>On Cycling Clothing for the Non-Fashion Plate: Part 1 of 3


Prologue: My current perspectives on bicycling clothing were born from the fiery crucible of commuting in a bike-friendly city, mostly on bike paths and bike lanes, and in mostly temperate weather. In other words, the following thoughts do not consider issues of riding extremely long distances, or riding in snow, or riding in jungle conditions, or fighting with dragons. Nor am I a gear or clothing tester, or care to be one. Rather, I write only from my own experience as a humble (and sometimes humiliated) bike commuter, who has a very limited budget, and with the mostly suburban commuter in mind. Writing is also my method of exploring my own thoughts and experiences.

I am a suburban cyclist for the most part. I have read a few blogs and books on cycling and commuting, and much of the time they do not make the distinction as clearly as they should. Suburban commuting is different than urban commuting. In the magical land of suburbia the streets tend to be longish and straightish. Stop lights are minimal (sometimes). Speed limits are often 40+ mph for cars, and drivers own the place. In good cities there are usually bike lanes for the higher mph streets. Distances are also longer, which is the biggest factor in how one commutes. Urban cyclists go shorter distances and deal more directly with traffic. In Urbania commutes are typically around 2 to 3 miles (or less) one way. The classic Dutch bike configuration works well for the urbanist who is content to take their time, likes the visibility of sitting upright, and likes to wear tweed jackets and fedoras. But my commute is seven miles in one direction. It’s not so long that I couldn’t ride the thing on just about any bike, but a Dutch style bike is a little too relaxed for my tastes. Plus I want to get to work as quickly as possible, and I want to use my ride as my workout so I don’t also have to get into the gym. Thus my choice of clothing tends towards more cycling appropriate clothing more or less, then I change into work appropriate clothing once I arrive.

I have always been a gear nut and cycling offers plenty of opportunity for accumulating gear. However, the more I commute the more my opinions on cycling gear change from the mere “new is better” or “more is better” or “Ooo that looks shiny!” perspective that has characterized my life. Gear is fun, but it should have a functional purpose too. Plus there is no getting away from gear, regardless of whether you are obsessed with anything new and shiny or will only use gear that reflects a simpler time, like before the internal combustion engine or getting some food began with grabbing one’s spear. You need gear and you will have it. Gear can also be expensive and you don’t want to waste your money. Owning something merely because it makes you happy to have something new may be reason enough, but it is not what I am writing about here. I want both happiness and functionality. Also, life is a process and my ideas are in flux. My goal here is not to list out what (or what not) to use, but to highlight my process and some “rules” that make sense to me.These are preliminary thoughts. The following is in no way a final word on anything.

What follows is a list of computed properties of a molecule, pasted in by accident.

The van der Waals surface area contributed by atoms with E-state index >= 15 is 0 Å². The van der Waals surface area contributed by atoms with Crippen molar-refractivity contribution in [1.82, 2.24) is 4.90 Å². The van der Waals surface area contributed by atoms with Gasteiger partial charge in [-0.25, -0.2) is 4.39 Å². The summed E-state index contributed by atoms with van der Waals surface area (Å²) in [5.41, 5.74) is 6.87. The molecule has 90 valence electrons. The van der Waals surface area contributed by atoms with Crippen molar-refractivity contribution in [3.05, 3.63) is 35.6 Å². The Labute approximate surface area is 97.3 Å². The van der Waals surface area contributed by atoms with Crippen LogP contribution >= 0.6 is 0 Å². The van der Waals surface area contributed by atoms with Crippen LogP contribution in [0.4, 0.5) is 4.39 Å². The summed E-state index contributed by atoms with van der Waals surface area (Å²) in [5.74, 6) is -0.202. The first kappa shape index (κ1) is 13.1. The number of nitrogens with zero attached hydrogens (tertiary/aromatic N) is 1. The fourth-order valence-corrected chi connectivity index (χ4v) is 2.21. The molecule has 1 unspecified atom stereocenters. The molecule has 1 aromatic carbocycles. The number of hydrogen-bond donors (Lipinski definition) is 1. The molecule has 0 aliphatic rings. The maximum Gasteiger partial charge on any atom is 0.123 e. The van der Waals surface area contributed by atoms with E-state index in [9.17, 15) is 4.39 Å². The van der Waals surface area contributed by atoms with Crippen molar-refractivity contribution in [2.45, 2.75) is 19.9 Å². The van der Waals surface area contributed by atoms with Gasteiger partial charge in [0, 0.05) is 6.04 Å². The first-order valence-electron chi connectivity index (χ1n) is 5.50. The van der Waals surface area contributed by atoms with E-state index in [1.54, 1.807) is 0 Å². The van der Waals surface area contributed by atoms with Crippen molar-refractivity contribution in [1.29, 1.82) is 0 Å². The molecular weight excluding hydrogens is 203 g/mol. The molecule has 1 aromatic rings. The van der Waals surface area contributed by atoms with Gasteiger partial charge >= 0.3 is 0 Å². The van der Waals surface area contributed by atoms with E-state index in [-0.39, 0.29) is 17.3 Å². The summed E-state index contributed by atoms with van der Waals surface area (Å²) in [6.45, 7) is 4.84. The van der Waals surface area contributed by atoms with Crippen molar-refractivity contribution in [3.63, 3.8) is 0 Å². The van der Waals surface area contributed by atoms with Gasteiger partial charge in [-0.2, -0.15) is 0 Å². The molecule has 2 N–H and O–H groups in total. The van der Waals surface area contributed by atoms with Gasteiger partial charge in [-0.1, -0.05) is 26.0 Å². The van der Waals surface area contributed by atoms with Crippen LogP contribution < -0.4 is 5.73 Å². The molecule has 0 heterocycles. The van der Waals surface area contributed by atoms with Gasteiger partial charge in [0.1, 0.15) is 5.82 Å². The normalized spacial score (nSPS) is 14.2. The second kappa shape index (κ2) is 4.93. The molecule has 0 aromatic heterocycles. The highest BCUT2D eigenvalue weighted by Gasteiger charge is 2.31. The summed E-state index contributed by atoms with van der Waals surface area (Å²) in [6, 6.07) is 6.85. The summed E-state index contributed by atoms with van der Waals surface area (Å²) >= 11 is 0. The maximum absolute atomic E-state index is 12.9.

Rule One
The first rule to follow, if there really are any rules at all, is to use whatever works. If you follow that rule then you probably don’t really need any other rules.* When it comes to cycling form follows function, and good function tends to lead to good form (but not always). Bicycle manufacturers and bicycle gear manufacturers are mostly like other companies; they are prone to follow fashion and the latest trends. They will sometimes discontinue a great item in favor of a not-as-great item because the new sells better than the old. But for the most part cycling companies recognize the value of functionality and create quality, well designed gear. Usually the most functional is also the most beautiful. On the other hand, the rule of using whatever works means you are not tied to cycling specific gear. This requires one to pay attention; notice what gear you actually use and how it functions. Ask around and see what others are using. Move on gear that isn’t working for you. Try new things, and stick with what works, unless something else works better and you want a change. And keep this in mind: A correlative to this rule is that what is most expensive is not necessarily what works best.

An advantage of Rule One is that you can be a gear nut and not go bankrupt. You can explore your obsession with gear (cyclists, like skiers, are inherently gear nuts) without having to fill up your garage with stuff you later find you really don’t need. You can try shiny new stuff and pre-used old stuff. You can search out the latest hi-tech or the ancient and classic. You can also settle on certain items and use them for a long time without feeling the pressure to change. Seeking out what works is a great way to stay in tune with your needs without overdoing it.

This is Part One of Three. More to come.

* This rule works well for many activities, including back-country skiing, mountaineering, and anything where the functional capabilities of one’s gear is important to the success of the activity, including one’s safety and comfort.

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